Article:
Selected Publications

Morello R, Bertin TK, Chen Y, Hicks J, Tonachini L, Monticone M, Castagnola P, Rauch F, Glorieux FH, Vranka J, Bachinger HP, Pace JM, Schwarze U, Byers PH, Weis M, Fernandes RJ, Eyre DR, Yao Z, Boyce BF, Lee B (2006) CRTAP is required for prolyl 3- hydroxylation and mutations cause recessive osteogenesis imperfecta. Cell 127:291-304.

Zhou G, Zheng Q, Engin F, Munivez E, Chen Y, Sebald E, Krakow D, Lee B (2006) Dominance of SOX9 function over RUNX2 during skeletogenesis. Proceedings of the National Academy of Sciences USA 103:19004-19009.

Cerullo V, McCormack W, Seiler M, Mane V, Cela R, Clarke C, Rodgers JR, Lee B (2007) Antigen-specific tolerance of human alpha1-antitrypsin induced by helper-dependent adenovirus. Human Gene Therapy 18:1215-1224.

Cerullo V, Seiler MP, Mane V, Brunetti-Pierri N, Clarke C, Bertin TK, Rodgers JR, Lee B (2007) Toll-like receptor 9 triggers an innate immune response to helper-dependent adenoviral vectors. Molecular Therapy 15:378-385.

Cerullo V, Seiler MP, Mane V, Cela R, Clarke C, Kaufman RJ, Pipe SW, Lee B (2007) Correction of murine hemophilia A and immunological differences of factor VIII variants delivered by helper-dependent adenoviral vectors. Molecular Therapy 15:2080-2087.

Scott DA, Klaassens M, Holder AM, Lally KP, Fernandes CJ, Galjaard RJ, Tibboel D, de Klein A, Lee B (2007) Genome-wide oligonucleotide-based array comparative genome hybridization analysis of non-isolated congenital diaphragmatic hernia. Human Molecular Genetics 16:424-430.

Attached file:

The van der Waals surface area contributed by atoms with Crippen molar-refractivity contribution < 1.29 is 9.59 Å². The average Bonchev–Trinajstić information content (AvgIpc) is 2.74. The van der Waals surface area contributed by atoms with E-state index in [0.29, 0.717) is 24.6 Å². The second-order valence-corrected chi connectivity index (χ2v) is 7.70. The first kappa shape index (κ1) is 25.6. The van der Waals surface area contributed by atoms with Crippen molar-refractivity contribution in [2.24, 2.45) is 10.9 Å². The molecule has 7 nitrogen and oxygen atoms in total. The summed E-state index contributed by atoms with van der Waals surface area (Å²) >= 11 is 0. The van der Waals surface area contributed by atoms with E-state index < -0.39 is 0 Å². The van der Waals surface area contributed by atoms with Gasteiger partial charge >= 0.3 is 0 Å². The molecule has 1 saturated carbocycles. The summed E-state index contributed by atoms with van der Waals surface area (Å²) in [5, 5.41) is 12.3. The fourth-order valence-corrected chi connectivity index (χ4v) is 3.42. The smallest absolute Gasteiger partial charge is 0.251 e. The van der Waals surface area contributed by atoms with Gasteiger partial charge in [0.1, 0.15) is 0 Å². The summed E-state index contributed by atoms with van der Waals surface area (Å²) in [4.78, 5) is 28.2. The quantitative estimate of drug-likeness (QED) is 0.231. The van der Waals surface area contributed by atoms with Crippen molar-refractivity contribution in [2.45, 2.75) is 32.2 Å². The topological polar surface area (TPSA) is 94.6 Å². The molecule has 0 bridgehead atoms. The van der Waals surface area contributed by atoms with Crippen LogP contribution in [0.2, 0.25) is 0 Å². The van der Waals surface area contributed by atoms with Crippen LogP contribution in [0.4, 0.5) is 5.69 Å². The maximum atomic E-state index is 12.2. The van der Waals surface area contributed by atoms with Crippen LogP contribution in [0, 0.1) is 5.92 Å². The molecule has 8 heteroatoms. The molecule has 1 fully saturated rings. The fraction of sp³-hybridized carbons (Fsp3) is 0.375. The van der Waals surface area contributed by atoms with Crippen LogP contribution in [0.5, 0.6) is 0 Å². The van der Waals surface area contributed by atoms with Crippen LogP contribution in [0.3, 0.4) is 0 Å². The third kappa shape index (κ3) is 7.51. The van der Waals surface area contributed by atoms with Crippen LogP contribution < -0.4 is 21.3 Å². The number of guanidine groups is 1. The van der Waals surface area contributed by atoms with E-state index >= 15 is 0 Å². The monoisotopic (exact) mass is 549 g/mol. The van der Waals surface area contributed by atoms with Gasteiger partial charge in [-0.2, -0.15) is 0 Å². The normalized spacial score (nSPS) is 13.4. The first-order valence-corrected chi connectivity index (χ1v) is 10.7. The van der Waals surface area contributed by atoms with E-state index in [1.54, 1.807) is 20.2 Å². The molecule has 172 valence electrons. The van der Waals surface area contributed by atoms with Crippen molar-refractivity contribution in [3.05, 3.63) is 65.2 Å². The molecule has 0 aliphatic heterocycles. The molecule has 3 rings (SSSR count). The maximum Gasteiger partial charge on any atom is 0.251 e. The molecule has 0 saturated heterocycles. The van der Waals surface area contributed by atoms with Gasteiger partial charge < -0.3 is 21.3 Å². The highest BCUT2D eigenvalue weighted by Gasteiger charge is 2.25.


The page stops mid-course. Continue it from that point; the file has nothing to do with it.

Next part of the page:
Seiler MP, Gottschalk S, Cerullo V, Ratnayake M, Mane VP, Clarke C, Palmer DJ, Ng P, Rooney CM, Lee B (2007) Dendritic cell function after gene transfer with adenovirus-calcium phosphate co-precipitates. Molecular Therapy 15:386-392.

Engin F, Yao Z, Yang T, Zhou G, Bertin T, Jiang MM, Chen Y, Wang L, Zheng H, Sutton RE, Boyce BF, Lee B (2008) Dimorphic effects of Notch signaling in bone homeostasis. Nature Medicine 14:299-305.

Engin F, Bertin T, Ma O, Jiang MM, Wang L, Sutton RE, Donehower LA, Lee B (2009) Notch signaling contributes to the pathogenesis of human osteosarcomas. Human Molecular Genetics 18:1464-1470.

Guse K, Suzuki M, Sule G, Bertin TK, Tyynismaa H, Ahola-Erkkila S, Palmer D, Suomalainen A, Ng P, Cerullo V, Hemminki A, Lee B (2012) Capsid-modified adenoviral vectors for improved muscle-directed gene therapy. Human Gene Therapy 23:1065-1070.

Sule G, Suzuki M, Guse K, Cela R, Rodgers JR, Lee B (2012) Cytokine-conditioned dendritic cells induce humoral tolerance to protein therapy in mice. Human Gene Therapy 23:769-780.

Contact Information

Brendan Lee, M.D., Ph.D.

Department of Molecular and Human Genetics
Baylor College of Medicine
One Baylor Plaza 630E
Houston, Texas 77030, U.S.A.

Tel: (713) 798-8835
Fax: (713) 798-5073